MONTREAL | Don’t think Dale Hunter makes coaching decisions for sentimental reasons. When goaltender Tomas Vokoun was back home in South Florida to face his old team in the Florida Panthers, Michal Neuvirth was the choice between the pipes. When Mike Knuble was celebrating his 1,000th NHL game, he was not in the starting lineup.
Mathieu Perreault returns for the Washington Capitals on Wednesday night at Bell Centre, a nice treat for a Quebec kid who grew up rooting for the Montreal Canadiens but a move likely made more for team speed than human interest.
“[Coaches] never really talk to me and when I ask, it’s mostly like, ‘It’s nothing you’ve done,’ and ‘Keep working hard and you’ll be back,’ ” Perreault said. “A guy like me has to wait for his turn and when I get the chance it’s just up to me.”
Perreault likely replaces Jay Beagle and figures to center the fourth line between Cody Eakin and Matt Hendricks, though an optional morning skate made combinations unclear.
What’s obvious is that Perreault feels like he has something to prove after sitting out three straight and being scratched for seven of the past 10 games.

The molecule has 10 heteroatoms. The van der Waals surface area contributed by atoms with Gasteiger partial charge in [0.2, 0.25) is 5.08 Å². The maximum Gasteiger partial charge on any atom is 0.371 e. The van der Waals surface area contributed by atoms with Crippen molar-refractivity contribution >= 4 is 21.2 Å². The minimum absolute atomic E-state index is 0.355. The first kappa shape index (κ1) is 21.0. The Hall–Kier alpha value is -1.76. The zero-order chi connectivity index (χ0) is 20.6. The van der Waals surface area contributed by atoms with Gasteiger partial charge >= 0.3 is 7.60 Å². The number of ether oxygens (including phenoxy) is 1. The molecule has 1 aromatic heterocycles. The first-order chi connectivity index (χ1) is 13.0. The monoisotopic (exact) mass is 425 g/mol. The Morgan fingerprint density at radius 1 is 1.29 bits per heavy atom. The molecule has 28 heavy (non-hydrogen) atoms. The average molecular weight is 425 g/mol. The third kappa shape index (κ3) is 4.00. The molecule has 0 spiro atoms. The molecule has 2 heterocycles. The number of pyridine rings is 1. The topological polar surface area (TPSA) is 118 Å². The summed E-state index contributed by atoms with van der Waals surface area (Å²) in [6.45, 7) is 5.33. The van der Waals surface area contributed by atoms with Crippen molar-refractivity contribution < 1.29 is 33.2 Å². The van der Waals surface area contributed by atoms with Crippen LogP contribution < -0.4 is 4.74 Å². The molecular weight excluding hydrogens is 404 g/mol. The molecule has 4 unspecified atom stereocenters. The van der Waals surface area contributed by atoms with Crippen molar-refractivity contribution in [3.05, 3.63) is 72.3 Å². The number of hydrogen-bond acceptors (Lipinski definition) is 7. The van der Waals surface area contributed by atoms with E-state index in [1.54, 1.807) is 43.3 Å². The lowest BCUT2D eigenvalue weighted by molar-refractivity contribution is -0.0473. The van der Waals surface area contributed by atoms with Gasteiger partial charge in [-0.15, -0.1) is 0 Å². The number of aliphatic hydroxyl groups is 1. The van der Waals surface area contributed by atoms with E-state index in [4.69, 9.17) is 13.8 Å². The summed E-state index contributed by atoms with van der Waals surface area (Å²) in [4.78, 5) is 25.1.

“The fact that I haven’t played in a while gives me a little boost to try to get out there and do something so I can stay in for the next game,” the 24-year-old Drummondville, Quebec, native said. “It’s still more pressure because you feel like, I’m back in, so I’ve got to do good to be in the next game. It’s more extra pressure, but there’s always going to be pressure in this game.”
Pressure also manifests itself in Perreault playing essentially a home game in front of friends and family, about 15 of whom are expected to attend, including his mother, father brother, his brother’s wife and child, his sister and his sister’s boyfriend.
But that kind of thing is an off-ice distraction. Within the game, the challenge for Perreault is to develop a rhythm despite a few games out and having not played more than 10 minutes in a game in 2012.
“It’s never easy. I try to stay positive and keep working and try to stay in shape, so every chance I get to go on the ice, I feel good and I can play my game,” Perreault said. “For sure it’s tough position for me right now to be in and out. When I’m in, I only get six, seven minutes. I knew it was going to be like that and I just try to deal with it and do my best with it.”